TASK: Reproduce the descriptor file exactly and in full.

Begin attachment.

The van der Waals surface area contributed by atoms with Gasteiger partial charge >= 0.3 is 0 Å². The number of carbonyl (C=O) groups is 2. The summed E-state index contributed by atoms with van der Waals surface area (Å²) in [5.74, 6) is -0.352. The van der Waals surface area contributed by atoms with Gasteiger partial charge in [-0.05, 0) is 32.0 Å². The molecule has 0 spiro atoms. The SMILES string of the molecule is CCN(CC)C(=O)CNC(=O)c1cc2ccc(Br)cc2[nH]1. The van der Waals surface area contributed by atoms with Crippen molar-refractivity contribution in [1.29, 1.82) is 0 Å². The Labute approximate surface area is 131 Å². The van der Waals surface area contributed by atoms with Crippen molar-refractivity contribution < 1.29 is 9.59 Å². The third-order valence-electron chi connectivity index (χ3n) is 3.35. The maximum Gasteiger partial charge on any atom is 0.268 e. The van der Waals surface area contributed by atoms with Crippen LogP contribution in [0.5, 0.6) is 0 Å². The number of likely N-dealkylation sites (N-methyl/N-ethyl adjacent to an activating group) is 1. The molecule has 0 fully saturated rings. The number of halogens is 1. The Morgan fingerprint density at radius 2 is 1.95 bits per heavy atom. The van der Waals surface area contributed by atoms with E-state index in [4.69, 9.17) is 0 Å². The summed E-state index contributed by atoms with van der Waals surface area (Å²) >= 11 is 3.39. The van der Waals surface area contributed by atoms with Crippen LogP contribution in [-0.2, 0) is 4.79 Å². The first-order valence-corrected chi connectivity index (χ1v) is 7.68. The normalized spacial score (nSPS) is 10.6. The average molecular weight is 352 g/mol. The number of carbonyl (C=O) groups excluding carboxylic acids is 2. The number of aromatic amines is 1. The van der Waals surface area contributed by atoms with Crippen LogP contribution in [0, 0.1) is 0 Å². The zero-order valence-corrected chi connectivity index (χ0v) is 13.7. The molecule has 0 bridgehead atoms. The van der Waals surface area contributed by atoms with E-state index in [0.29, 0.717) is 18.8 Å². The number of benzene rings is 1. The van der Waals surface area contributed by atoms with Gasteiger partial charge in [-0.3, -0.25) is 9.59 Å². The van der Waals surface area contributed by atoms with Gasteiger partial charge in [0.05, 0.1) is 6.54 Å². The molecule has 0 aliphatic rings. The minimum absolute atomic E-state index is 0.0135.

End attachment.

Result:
The van der Waals surface area contributed by atoms with Gasteiger partial charge >= 0.3 is 0 Å². The number of carbonyl (C=O) groups is 2. The summed E-state index contributed by atoms with van der Waals surface area (Å²) in [5.74, 6) is -0.352. The van der Waals surface area contributed by atoms with Gasteiger partial charge in [-0.05, 0) is 32.0 Å². The molecule has 0 spiro atoms. The SMILES string of the molecule is CCN(CC)C(=O)CNC(=O)c1cc2ccc(Br)cc2[nH]1. The van der Waals surface area contributed by atoms with Crippen molar-refractivity contribution in [1.29, 1.82) is 0 Å². The Labute approximate surface area is 131 Å². The van der Waals surface area contributed by atoms with Crippen molar-refractivity contribution < 1.29 is 9.59 Å². The third-order valence-electron chi connectivity index (χ3n) is 3.35. The maximum Gasteiger partial charge on any atom is 0.268 e. The van der Waals surface area contributed by atoms with Crippen LogP contribution in [0.5, 0.6) is 0 Å². The number of likely N-dealkylation sites (N-methyl/N-ethyl adjacent to an activating group) is 1. The molecule has 0 fully saturated rings. The number of halogens is 1. The Morgan fingerprint density at radius 2 is 1.95 bits per heavy atom. The van der Waals surface area contributed by atoms with E-state index in [4.69, 9.17) is 0 Å². The summed E-state index contributed by atoms with van der Waals surface area (Å²) >= 11 is 3.39. The van der Waals surface area contributed by atoms with Crippen LogP contribution in [-0.2, 0) is 4.79 Å². The first-order valence-corrected chi connectivity index (χ1v) is 7.68. The normalized spacial score (nSPS) is 10.6. The average molecular weight is 352 g/mol. The number of carbonyl (C=O) groups excluding carboxylic acids is 2. The number of aromatic amines is 1. The van der Waals surface area contributed by atoms with Crippen LogP contribution in [0, 0.1) is 0 Å². The zero-order valence-corrected chi connectivity index (χ0v) is 13.7. The molecule has 0 bridgehead atoms. The van der Waals surface area contributed by atoms with E-state index in [0.29, 0.717) is 18.8 Å². The number of benzene rings is 1. The van der Waals surface area contributed by atoms with Gasteiger partial charge in [-0.3, -0.25) is 9.59 Å². The van der Waals surface area contributed by atoms with Gasteiger partial charge in [0.05, 0.1) is 6.54 Å². The molecule has 0 aliphatic rings. The minimum absolute atomic E-state index is 0.0135.